The move follows the SC granting independent status to the third gender and UGC opening up scholarships to the transgender community
After much discussion, city colleges are finally warming up to the third gender. This year, some of the top city colleges will make way for the option of a third gender in their admission forms. So this admissions season, many admission forms will have three options under gender male, female and others.
HR College has included a provision for a third gender in its form
While most colleges are yet to incorporate changes into their forms, HR College in Churchgate has already printed forms with this addition. CHM College in Ulhasnagar too has incorporated the changes and the management is awaiting the freshly printed forms.
This move comes after a Supreme Court order granting independent status to the third gender, following which the University Grants Commission (UGC) in 2014 opened up all its scholarships to the third gender, and also encouraged universities and colleges to follow suit.
“Transgender is a distinct identity and unique presence on the socio-cultural map of the country. We can’t ignore the fact that much remains to be done in order to ameliorate the discrimination and deprivation suffered by the transgender community in Indian society,” states the circular, dated February 2, 2015.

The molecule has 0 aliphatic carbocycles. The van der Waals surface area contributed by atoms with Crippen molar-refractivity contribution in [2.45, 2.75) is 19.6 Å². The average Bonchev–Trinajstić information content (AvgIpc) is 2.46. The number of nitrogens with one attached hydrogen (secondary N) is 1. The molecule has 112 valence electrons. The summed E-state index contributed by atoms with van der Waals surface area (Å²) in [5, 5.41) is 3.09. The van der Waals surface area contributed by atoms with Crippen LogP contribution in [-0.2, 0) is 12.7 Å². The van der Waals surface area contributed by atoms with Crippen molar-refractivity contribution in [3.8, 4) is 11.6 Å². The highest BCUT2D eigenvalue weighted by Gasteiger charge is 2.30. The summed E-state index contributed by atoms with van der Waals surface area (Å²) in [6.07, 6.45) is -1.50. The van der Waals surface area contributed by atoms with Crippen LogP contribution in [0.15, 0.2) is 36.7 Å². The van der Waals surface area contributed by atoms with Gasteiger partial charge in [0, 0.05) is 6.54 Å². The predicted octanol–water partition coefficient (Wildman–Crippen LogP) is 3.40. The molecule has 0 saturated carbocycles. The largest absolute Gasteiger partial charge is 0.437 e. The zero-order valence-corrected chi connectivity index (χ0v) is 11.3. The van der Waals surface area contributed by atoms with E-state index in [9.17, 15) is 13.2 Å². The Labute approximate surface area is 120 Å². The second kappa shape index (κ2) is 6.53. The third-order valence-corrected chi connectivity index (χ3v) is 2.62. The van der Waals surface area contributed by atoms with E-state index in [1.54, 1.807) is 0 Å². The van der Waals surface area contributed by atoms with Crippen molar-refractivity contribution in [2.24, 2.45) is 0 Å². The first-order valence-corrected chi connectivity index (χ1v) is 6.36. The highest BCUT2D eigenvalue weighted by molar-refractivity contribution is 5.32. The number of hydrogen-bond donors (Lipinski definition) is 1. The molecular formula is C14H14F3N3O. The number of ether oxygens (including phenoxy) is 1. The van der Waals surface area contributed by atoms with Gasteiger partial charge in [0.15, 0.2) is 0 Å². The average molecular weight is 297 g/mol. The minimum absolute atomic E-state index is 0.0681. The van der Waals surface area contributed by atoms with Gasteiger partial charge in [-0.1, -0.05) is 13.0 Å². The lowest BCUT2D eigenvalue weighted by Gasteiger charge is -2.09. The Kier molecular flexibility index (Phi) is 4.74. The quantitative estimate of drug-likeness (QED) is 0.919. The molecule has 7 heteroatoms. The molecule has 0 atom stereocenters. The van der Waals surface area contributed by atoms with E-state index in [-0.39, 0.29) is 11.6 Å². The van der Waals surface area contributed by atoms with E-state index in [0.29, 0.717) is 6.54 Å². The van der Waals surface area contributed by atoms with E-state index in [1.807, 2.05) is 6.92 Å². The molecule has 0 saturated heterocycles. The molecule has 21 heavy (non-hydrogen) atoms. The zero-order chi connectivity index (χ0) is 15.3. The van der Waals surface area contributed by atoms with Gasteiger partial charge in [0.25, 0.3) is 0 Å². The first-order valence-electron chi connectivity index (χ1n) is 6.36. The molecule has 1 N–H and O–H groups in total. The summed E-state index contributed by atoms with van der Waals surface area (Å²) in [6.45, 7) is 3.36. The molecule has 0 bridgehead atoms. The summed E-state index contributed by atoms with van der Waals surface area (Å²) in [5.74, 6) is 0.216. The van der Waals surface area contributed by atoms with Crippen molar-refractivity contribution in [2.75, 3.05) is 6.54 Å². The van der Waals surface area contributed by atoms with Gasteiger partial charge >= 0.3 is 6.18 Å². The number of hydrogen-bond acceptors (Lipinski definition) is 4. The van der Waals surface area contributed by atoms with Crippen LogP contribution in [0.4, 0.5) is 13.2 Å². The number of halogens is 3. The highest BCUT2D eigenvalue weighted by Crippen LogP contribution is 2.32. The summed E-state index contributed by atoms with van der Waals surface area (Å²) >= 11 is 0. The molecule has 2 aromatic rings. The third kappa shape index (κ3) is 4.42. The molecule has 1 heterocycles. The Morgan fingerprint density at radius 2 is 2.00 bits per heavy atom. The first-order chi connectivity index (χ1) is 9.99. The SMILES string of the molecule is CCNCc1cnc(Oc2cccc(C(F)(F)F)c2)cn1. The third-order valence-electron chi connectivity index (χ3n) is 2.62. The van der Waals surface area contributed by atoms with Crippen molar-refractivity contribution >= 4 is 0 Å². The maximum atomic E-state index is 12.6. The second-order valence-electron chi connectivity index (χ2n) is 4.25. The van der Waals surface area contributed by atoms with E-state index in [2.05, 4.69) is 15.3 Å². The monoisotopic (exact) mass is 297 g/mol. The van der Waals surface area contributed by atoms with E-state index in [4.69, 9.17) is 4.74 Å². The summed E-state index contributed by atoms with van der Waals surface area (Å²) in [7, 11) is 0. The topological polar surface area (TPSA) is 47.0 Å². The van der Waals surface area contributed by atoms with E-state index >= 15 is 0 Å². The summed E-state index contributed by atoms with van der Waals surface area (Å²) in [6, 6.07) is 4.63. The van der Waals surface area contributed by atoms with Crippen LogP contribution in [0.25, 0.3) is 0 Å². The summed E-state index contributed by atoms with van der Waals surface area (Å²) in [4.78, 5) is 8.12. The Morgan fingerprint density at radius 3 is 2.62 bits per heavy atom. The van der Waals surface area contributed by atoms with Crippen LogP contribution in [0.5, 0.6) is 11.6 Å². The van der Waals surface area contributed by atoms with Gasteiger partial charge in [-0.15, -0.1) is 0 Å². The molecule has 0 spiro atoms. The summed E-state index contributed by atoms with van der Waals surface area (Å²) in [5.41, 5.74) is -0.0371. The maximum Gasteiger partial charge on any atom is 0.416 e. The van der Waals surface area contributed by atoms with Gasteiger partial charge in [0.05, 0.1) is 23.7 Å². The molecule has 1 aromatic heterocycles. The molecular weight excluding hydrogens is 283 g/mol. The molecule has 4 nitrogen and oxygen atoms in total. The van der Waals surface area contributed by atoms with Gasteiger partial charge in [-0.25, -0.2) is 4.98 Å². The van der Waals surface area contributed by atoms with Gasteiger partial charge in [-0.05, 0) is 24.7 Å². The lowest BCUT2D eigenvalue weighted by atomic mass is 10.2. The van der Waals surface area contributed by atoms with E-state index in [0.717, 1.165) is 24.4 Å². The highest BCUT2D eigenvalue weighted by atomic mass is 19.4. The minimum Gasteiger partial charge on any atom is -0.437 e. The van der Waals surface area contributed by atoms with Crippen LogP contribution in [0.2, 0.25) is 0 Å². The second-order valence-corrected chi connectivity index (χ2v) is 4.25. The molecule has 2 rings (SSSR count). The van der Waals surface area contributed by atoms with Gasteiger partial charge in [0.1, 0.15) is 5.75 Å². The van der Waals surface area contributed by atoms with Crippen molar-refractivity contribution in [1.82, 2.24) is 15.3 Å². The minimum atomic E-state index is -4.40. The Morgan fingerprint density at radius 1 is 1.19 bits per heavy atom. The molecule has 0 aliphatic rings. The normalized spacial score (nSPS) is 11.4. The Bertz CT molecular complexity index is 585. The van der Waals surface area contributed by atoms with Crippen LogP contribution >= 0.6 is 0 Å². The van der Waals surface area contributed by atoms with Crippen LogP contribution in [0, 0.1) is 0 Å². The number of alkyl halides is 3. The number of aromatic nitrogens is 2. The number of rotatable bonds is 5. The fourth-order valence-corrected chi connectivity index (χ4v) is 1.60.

While most city colleges stated that they have not yet received any circular from the university, a handful of colleges have taken the initiative. University officials have stated that the purpose is to ensure that the stigma around the third gender (hijra/transgender) community fades away.
“Even though other institutes were waiting for the UGC and University of Mumbai to make this statement, we had incorporated the changes in our admission forms last year itself,” said Indu Shahani, principal of HR College.
The Supreme Court, in a judgment dated April 15, 2014, had asked the Centre to treat transgenders as socially and economically backward and that they will be allowed admission in educational institutions, and given employment on the basis that they belonged to the third gender category.
Colleges were also asked to construct separate toilets for transgenders within their campus. The aim was to work around the social stigma surrounding this community. “Apart from infrastructure, the need of the hour is to sensitise the college to be open to this change.
We have sensitised the office staff that they should accept forms from transgenders and also created awareness with the registrar and his staff,” added Shahani.
Many other colleges have also agreed to bring about similar changes in their forms as well as on their campus. In January this year, CHM College in Ulhasnagar organised a two-day national seminar on ‘Literary oeuvre of Gulzar’ and their forms had male, female and transgender, against details sought on gender.
“Our admission forms are still in the process of being printed, but we ensured that appropriate changes have been made to the forms. The third gender has been included under the category where students mention their gender,” said Padma Deshmukh, principal of CHM College.
When mid-day contacted Manju Nichani, principal of KC College, she added that they had not received any circular on the same. “Since our admission forms for this year have already been printed, we will ensure the changes are made henceforth,” added Nichani.
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